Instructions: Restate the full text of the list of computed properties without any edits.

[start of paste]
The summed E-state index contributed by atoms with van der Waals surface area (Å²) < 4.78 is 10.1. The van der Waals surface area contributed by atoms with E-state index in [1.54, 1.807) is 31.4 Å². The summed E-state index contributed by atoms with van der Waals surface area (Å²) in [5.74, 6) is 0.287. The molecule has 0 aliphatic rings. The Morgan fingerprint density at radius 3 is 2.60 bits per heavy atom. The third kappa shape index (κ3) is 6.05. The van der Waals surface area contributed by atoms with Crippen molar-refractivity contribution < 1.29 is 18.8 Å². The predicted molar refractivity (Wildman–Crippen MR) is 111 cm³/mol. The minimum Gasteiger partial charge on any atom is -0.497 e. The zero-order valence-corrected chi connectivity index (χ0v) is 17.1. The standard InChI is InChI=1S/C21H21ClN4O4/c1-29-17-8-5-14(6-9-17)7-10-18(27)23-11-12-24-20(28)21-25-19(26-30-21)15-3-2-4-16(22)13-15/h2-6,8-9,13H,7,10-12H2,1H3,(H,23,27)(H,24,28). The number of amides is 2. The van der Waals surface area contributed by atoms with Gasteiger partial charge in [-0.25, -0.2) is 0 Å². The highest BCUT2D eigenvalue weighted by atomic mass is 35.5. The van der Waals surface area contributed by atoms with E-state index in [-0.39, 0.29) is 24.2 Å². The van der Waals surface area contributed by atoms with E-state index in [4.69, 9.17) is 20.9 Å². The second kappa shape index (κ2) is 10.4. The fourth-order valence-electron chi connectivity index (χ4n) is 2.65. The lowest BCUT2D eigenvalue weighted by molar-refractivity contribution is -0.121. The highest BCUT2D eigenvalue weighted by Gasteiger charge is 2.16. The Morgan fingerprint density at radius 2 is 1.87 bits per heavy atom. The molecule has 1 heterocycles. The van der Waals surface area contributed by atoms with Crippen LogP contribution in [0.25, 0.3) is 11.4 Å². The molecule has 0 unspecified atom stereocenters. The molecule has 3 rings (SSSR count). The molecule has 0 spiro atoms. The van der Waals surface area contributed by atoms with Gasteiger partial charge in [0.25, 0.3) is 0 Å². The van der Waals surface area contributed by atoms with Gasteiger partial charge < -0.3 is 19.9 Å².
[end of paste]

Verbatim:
The summed E-state index contributed by atoms with van der Waals surface area (Å²) < 4.78 is 10.1. The van der Waals surface area contributed by atoms with E-state index in [1.54, 1.807) is 31.4 Å². The summed E-state index contributed by atoms with van der Waals surface area (Å²) in [5.74, 6) is 0.287. The molecule has 0 aliphatic rings. The Morgan fingerprint density at radius 3 is 2.60 bits per heavy atom. The third kappa shape index (κ3) is 6.05. The van der Waals surface area contributed by atoms with Crippen molar-refractivity contribution < 1.29 is 18.8 Å². The predicted molar refractivity (Wildman–Crippen MR) is 111 cm³/mol. The minimum Gasteiger partial charge on any atom is -0.497 e. The zero-order valence-corrected chi connectivity index (χ0v) is 17.1. The standard InChI is InChI=1S/C21H21ClN4O4/c1-29-17-8-5-14(6-9-17)7-10-18(27)23-11-12-24-20(28)21-25-19(26-30-21)15-3-2-4-16(22)13-15/h2-6,8-9,13H,7,10-12H2,1H3,(H,23,27)(H,24,28). The number of amides is 2. The van der Waals surface area contributed by atoms with Gasteiger partial charge in [-0.25, -0.2) is 0 Å². The highest BCUT2D eigenvalue weighted by atomic mass is 35.5. The van der Waals surface area contributed by atoms with E-state index in [-0.39, 0.29) is 24.2 Å². The van der Waals surface area contributed by atoms with E-state index in [4.69, 9.17) is 20.9 Å². The second kappa shape index (κ2) is 10.4. The fourth-order valence-electron chi connectivity index (χ4n) is 2.65. The lowest BCUT2D eigenvalue weighted by molar-refractivity contribution is -0.121. The highest BCUT2D eigenvalue weighted by Gasteiger charge is 2.16. The Morgan fingerprint density at radius 2 is 1.87 bits per heavy atom. The molecule has 1 heterocycles. The van der Waals surface area contributed by atoms with Crippen LogP contribution in [0.25, 0.3) is 11.4 Å². The molecule has 0 unspecified atom stereocenters. The molecule has 3 rings (SSSR count). The molecule has 0 spiro atoms. The van der Waals surface area contributed by atoms with Gasteiger partial charge in [0.25, 0.3) is 0 Å². The van der Waals surface area contributed by atoms with Gasteiger partial charge < -0.3 is 19.9 Å².